Now, Lucasis seeking seven million yen (that’s $69,000 USD) in damages over claims that include she and her father were “rudely and aggressively escorted” from the Taiji Whale Museum.
“I believe the museum had no right to assume, based only on a single glance, that my father and I are troublemakers or bad people,” Lucas told the court,the statement said.
Plaintiff lawyer Takashi Takanotoldthe court that, “It is against various statutes including the constitution and international covenants on human rights,” according to a press release issued after the hearing. The lawsuit claims thatthe museum’s barring of “foreign-looking visitors” violated Japanese law, which prohibits discrimination based on race or creed.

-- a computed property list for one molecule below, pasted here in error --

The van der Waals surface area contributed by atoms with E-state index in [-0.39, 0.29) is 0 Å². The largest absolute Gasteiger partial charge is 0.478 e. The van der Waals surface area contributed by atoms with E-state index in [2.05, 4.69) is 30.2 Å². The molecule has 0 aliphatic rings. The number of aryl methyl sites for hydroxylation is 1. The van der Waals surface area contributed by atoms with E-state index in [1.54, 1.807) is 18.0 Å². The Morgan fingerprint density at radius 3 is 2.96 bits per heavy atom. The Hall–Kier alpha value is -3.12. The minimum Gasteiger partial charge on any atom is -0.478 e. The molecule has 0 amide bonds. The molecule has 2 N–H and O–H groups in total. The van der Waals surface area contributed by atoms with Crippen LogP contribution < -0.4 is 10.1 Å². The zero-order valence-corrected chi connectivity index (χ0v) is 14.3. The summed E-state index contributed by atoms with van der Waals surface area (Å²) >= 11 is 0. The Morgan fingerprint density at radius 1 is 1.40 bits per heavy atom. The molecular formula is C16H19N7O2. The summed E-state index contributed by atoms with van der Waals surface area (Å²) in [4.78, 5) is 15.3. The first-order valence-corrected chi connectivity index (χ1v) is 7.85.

But themuseum’s director,Katsuki Hayashi saysthat, “we welcome (foreigners) who are clearly tourists…We aim to protect the town’s culture, assets and fishery.”
There’s a lot of fuss over Taiji, a town that is infamous for its annual dolphin hunt. Activists have been tryingto stop Japan’s whaling program and the town’s dolphin slaughter, and for good reason.During the annual hunt, local fishermen corral hundreds of dolphins into a secluded bay, then kill them for meat or sell the most beautiful ones to aquariums. Defenders of this practice would call it a tradition.The town of Taiji appearsin the chilling and sad 2009documentary, “The Cove.”